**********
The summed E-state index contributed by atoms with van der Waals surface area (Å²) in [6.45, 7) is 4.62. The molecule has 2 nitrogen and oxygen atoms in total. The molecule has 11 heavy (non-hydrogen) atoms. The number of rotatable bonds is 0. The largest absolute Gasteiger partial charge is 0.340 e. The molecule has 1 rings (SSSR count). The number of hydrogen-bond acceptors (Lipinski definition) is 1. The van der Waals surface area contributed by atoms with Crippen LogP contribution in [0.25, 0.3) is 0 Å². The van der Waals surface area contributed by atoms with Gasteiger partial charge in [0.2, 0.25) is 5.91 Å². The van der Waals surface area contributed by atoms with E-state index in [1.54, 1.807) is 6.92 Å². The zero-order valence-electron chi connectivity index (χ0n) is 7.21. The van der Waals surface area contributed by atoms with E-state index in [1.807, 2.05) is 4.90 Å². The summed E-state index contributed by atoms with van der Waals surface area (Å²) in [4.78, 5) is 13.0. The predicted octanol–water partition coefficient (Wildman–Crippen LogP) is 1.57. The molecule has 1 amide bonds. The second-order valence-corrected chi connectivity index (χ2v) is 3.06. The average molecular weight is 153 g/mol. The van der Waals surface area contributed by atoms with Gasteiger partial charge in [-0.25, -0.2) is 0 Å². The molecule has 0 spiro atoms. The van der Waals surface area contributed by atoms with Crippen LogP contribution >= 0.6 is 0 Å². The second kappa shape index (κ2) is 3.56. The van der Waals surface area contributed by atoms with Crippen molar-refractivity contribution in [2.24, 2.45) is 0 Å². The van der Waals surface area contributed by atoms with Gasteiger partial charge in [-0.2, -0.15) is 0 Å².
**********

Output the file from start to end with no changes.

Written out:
The summed E-state index contributed by atoms with van der Waals surface area (Å²) in [6.45, 7) is 4.62. The molecule has 2 nitrogen and oxygen atoms in total. The molecule has 11 heavy (non-hydrogen) atoms. The number of rotatable bonds is 0. The largest absolute Gasteiger partial charge is 0.340 e. The molecule has 1 rings (SSSR count). The number of hydrogen-bond acceptors (Lipinski definition) is 1. The van der Waals surface area contributed by atoms with Crippen LogP contribution in [0.25, 0.3) is 0 Å². The van der Waals surface area contributed by atoms with Gasteiger partial charge in [0.2, 0.25) is 5.91 Å². The van der Waals surface area contributed by atoms with E-state index in [1.54, 1.807) is 6.92 Å². The zero-order valence-electron chi connectivity index (χ0n) is 7.21. The van der Waals surface area contributed by atoms with E-state index in [1.807, 2.05) is 4.90 Å². The summed E-state index contributed by atoms with van der Waals surface area (Å²) in [4.78, 5) is 13.0. The predicted octanol–water partition coefficient (Wildman–Crippen LogP) is 1.57. The molecule has 1 amide bonds. The second-order valence-corrected chi connectivity index (χ2v) is 3.06. The average molecular weight is 153 g/mol. The van der Waals surface area contributed by atoms with Gasteiger partial charge in [-0.25, -0.2) is 0 Å². The molecule has 0 spiro atoms. The van der Waals surface area contributed by atoms with Crippen LogP contribution >= 0.6 is 0 Å². The second kappa shape index (κ2) is 3.56. The van der Waals surface area contributed by atoms with Crippen molar-refractivity contribution in [2.24, 2.45) is 0 Å². The van der Waals surface area contributed by atoms with Gasteiger partial charge in [-0.2, -0.15) is 0 Å².